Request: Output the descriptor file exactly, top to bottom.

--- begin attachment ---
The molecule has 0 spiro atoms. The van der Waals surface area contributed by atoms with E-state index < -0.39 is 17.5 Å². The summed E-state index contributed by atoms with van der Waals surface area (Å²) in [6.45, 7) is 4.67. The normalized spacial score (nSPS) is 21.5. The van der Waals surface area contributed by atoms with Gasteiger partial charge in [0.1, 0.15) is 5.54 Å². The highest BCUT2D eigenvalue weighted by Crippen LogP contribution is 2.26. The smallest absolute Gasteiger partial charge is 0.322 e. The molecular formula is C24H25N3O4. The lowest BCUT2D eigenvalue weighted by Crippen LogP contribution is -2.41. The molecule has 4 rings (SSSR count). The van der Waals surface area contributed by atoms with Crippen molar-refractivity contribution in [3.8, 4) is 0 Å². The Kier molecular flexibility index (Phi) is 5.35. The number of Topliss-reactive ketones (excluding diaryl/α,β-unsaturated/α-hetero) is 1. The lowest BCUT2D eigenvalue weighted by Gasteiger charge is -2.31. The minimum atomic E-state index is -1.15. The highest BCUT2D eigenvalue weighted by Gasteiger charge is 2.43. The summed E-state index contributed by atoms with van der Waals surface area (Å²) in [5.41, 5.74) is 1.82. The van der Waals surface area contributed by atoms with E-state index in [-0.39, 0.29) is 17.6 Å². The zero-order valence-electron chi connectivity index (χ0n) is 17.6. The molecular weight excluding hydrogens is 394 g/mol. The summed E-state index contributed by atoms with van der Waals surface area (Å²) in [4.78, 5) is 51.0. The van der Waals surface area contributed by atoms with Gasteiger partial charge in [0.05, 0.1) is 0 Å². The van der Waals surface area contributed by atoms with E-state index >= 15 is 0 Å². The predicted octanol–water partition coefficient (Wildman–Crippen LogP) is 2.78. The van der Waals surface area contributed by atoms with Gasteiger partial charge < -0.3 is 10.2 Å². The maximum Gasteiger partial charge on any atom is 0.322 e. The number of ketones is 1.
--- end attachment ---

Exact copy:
The molecule has 0 spiro atoms. The van der Waals surface area contributed by atoms with E-state index < -0.39 is 17.5 Å². The summed E-state index contributed by atoms with van der Waals surface area (Å²) in [6.45, 7) is 4.67. The normalized spacial score (nSPS) is 21.5. The van der Waals surface area contributed by atoms with Gasteiger partial charge in [0.1, 0.15) is 5.54 Å². The highest BCUT2D eigenvalue weighted by Crippen LogP contribution is 2.26. The smallest absolute Gasteiger partial charge is 0.322 e. The molecular formula is C24H25N3O4. The lowest BCUT2D eigenvalue weighted by Crippen LogP contribution is -2.41. The molecule has 4 rings (SSSR count). The van der Waals surface area contributed by atoms with Crippen molar-refractivity contribution in [3.8, 4) is 0 Å². The Kier molecular flexibility index (Phi) is 5.35. The number of Topliss-reactive ketones (excluding diaryl/α,β-unsaturated/α-hetero) is 1. The lowest BCUT2D eigenvalue weighted by Gasteiger charge is -2.31. The minimum atomic E-state index is -1.15. The highest BCUT2D eigenvalue weighted by Gasteiger charge is 2.43. The summed E-state index contributed by atoms with van der Waals surface area (Å²) in [5.41, 5.74) is 1.82. The van der Waals surface area contributed by atoms with E-state index in [-0.39, 0.29) is 17.6 Å². The zero-order valence-electron chi connectivity index (χ0n) is 17.6. The molecular weight excluding hydrogens is 394 g/mol. The summed E-state index contributed by atoms with van der Waals surface area (Å²) in [4.78, 5) is 51.0. The van der Waals surface area contributed by atoms with Gasteiger partial charge in [0.05, 0.1) is 0 Å². The van der Waals surface area contributed by atoms with E-state index >= 15 is 0 Å². The predicted octanol–water partition coefficient (Wildman–Crippen LogP) is 2.78. The van der Waals surface area contributed by atoms with Gasteiger partial charge < -0.3 is 10.2 Å². The maximum Gasteiger partial charge on any atom is 0.322 e. The number of ketones is 1.